Postcards From America Review

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The story of boy to teen to man with HIV and his journey to finding love and affection.


Based on the autobiographical scribblings of the late American artist David Wojnarowicz, this debut feature from pop promo merchant Steve McLean deliberately ditches the straight style of mainstream AIDS movies such as Philadelphia or And The Band Played On. Instead, it goes for arthouse all the way, with nifty lenswork, profound sounding narration and a strong theme.

The theme being that while families mess up your life, the neighbours carry on regardless, and then, just to prove you deserved it all along, here comes some awful virus to strike you down. Focusing on Wojnarowicz's state of mind rather than his libido, the film cuts between three phases in his life.

As a chubby faced kid (Olmo Tighe) in the early 60s, he yearns for affection but just gets knocked around by his no-good drunk of a dad. As a flared-of-trouser teenager (Michael Tighe), he hangs out with drag queens, cruising New York with a fellow hustler and failed mugger. Then, finally, as an even more disillusioned, HIV-positive grown-up (Lyons in outsized work boots), he retreats to a fiery-orange desertscape to kick sand and pick up passing drivers for anonymous sex.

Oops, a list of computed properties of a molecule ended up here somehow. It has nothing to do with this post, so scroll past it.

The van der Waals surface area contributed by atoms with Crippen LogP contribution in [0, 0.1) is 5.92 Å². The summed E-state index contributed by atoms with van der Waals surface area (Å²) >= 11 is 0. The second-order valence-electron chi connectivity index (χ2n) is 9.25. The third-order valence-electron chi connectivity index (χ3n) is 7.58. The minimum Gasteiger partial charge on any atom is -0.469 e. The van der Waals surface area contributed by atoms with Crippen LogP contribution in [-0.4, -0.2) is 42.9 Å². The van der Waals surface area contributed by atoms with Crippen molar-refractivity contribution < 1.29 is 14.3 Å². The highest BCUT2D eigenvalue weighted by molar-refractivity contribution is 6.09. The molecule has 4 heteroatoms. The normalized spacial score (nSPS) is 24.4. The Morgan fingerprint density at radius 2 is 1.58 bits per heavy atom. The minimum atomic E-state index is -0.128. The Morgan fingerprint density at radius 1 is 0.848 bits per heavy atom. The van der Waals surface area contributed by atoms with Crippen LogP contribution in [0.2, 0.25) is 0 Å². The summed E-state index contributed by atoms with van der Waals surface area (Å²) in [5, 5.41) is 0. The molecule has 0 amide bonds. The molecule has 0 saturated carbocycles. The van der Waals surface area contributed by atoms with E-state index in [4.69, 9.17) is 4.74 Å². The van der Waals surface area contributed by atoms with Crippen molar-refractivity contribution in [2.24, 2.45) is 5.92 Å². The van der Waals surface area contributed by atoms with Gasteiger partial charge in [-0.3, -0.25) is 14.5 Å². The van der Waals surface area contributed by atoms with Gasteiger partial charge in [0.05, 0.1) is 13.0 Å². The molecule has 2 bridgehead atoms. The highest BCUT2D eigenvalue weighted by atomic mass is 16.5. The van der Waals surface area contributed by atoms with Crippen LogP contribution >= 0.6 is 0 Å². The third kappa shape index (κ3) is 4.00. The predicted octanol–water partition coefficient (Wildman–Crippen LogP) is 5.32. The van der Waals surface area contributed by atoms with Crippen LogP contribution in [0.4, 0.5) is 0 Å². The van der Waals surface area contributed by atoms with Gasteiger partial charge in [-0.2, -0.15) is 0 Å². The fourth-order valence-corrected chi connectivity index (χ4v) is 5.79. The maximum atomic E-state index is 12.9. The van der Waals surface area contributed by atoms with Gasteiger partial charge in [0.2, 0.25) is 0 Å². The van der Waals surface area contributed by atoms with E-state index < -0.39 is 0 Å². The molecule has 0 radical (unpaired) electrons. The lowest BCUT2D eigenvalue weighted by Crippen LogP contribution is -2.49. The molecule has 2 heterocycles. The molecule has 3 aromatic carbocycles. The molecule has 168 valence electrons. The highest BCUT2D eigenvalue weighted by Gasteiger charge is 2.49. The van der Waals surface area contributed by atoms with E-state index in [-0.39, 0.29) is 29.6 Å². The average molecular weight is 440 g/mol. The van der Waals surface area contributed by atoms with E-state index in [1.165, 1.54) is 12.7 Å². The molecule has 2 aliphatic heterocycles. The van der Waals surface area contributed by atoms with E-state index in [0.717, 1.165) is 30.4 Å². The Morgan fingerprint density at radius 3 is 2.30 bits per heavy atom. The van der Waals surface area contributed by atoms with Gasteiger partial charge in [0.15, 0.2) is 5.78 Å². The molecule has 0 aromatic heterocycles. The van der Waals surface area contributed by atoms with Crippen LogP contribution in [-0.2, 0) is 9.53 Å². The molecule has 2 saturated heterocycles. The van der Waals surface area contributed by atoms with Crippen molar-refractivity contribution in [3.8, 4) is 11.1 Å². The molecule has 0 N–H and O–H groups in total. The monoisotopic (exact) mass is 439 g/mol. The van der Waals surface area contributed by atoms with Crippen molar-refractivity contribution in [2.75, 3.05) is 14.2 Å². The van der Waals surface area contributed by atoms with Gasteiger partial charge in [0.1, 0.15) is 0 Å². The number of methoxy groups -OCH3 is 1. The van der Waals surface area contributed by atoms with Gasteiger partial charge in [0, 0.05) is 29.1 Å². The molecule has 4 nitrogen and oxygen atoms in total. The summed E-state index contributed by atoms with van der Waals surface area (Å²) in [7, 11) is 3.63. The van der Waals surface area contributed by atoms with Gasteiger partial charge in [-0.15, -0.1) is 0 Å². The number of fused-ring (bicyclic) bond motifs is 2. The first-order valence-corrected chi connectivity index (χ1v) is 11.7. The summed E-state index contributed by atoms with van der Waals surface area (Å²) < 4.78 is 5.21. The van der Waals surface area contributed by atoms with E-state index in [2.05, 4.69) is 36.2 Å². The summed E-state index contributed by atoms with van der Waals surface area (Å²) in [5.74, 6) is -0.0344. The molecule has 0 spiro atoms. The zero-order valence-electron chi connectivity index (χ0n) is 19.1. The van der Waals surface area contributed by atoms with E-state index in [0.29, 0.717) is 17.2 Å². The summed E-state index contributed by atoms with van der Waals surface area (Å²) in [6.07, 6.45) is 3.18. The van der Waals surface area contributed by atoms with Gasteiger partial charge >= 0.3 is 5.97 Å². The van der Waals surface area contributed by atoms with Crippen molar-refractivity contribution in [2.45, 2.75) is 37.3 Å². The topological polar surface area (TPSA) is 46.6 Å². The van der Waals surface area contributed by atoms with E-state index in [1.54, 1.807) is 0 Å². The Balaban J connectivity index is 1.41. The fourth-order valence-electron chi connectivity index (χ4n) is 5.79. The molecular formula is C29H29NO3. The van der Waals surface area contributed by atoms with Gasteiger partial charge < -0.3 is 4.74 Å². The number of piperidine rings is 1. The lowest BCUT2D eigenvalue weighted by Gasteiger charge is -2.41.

Although McLean is so keen to impress with his technical expertise that he doesn't think to vary it at all, it is hard to deny his accomplishment. Through a set of unsentimental performances from the cast of unknowns, the sheer visual skill and a smattering of period cartoon snippets to pep it up, this weird alchemy of road movie and languorous biopic manages to clobber staid American normality with intelligence and defiant restraint.

Intelligent take on the struggle for identity and acceptance wrapped up in a languorous road movie.